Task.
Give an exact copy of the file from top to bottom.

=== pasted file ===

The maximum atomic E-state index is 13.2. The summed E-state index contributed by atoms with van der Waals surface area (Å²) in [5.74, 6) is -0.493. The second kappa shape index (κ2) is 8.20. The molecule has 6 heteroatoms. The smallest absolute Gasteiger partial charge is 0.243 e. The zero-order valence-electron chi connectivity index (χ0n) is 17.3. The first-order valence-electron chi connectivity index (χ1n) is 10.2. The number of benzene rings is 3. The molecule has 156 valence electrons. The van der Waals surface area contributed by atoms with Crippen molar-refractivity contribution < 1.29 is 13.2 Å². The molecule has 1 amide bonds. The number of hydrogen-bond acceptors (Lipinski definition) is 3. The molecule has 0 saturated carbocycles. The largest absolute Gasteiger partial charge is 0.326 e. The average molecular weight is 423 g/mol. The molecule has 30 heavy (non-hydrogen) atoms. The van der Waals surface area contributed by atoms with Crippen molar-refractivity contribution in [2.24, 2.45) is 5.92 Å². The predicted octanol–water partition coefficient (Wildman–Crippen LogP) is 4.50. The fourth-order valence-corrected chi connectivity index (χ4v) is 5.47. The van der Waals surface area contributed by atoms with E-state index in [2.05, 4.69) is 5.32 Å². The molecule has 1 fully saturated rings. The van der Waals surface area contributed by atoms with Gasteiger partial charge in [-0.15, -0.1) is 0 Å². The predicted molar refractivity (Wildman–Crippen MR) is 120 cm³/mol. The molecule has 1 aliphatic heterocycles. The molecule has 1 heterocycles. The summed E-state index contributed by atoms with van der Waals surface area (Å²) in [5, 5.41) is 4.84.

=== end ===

The maximum atomic E-state index is 13.2. The summed E-state index contributed by atoms with van der Waals surface area (Å²) in [5.74, 6) is -0.493. The second kappa shape index (κ2) is 8.20. The molecule has 6 heteroatoms. The smallest absolute Gasteiger partial charge is 0.243 e. The zero-order valence-electron chi connectivity index (χ0n) is 17.3. The first-order valence-electron chi connectivity index (χ1n) is 10.2. The number of benzene rings is 3. The molecule has 156 valence electrons. The van der Waals surface area contributed by atoms with Crippen molar-refractivity contribution < 1.29 is 13.2 Å². The molecule has 1 amide bonds. The number of hydrogen-bond acceptors (Lipinski definition) is 3. The molecule has 0 saturated carbocycles. The largest absolute Gasteiger partial charge is 0.326 e. The average molecular weight is 423 g/mol. The molecule has 30 heavy (non-hydrogen) atoms. The van der Waals surface area contributed by atoms with Crippen molar-refractivity contribution in [2.24, 2.45) is 5.92 Å². The predicted octanol–water partition coefficient (Wildman–Crippen LogP) is 4.50. The fourth-order valence-corrected chi connectivity index (χ4v) is 5.47. The van der Waals surface area contributed by atoms with E-state index in [2.05, 4.69) is 5.32 Å². The molecule has 1 fully saturated rings. The van der Waals surface area contributed by atoms with Gasteiger partial charge in [-0.15, -0.1) is 0 Å². The predicted molar refractivity (Wildman–Crippen MR) is 120 cm³/mol. The molecule has 1 aliphatic heterocycles. The molecule has 1 heterocycles. The summed E-state index contributed by atoms with van der Waals surface area (Å²) in [5, 5.41) is 4.84.